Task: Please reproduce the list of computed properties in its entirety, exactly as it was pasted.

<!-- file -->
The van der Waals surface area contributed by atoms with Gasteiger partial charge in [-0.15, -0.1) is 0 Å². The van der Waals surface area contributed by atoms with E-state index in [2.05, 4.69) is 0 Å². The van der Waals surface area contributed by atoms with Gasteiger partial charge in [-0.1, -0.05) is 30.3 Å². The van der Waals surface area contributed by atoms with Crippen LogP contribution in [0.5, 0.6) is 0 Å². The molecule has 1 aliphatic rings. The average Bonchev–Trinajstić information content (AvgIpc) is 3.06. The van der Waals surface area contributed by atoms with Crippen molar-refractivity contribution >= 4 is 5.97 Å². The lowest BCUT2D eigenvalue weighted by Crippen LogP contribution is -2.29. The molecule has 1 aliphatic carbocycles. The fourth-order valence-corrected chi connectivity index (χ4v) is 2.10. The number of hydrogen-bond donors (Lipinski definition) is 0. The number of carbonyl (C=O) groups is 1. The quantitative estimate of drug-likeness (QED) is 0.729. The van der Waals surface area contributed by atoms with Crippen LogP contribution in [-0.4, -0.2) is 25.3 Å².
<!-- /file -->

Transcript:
The van der Waals surface area contributed by atoms with Gasteiger partial charge in [-0.15, -0.1) is 0 Å². The van der Waals surface area contributed by atoms with E-state index in [2.05, 4.69) is 0 Å². The van der Waals surface area contributed by atoms with Gasteiger partial charge in [-0.1, -0.05) is 30.3 Å². The van der Waals surface area contributed by atoms with Crippen LogP contribution in [0.5, 0.6) is 0 Å². The molecule has 1 aliphatic rings. The average Bonchev–Trinajstić information content (AvgIpc) is 3.06. The van der Waals surface area contributed by atoms with Crippen molar-refractivity contribution >= 4 is 5.97 Å². The lowest BCUT2D eigenvalue weighted by Crippen LogP contribution is -2.29. The molecule has 1 aliphatic carbocycles. The fourth-order valence-corrected chi connectivity index (χ4v) is 2.10. The number of hydrogen-bond donors (Lipinski definition) is 0. The number of carbonyl (C=O) groups is 1. The quantitative estimate of drug-likeness (QED) is 0.729. The van der Waals surface area contributed by atoms with Crippen LogP contribution in [-0.4, -0.2) is 25.3 Å².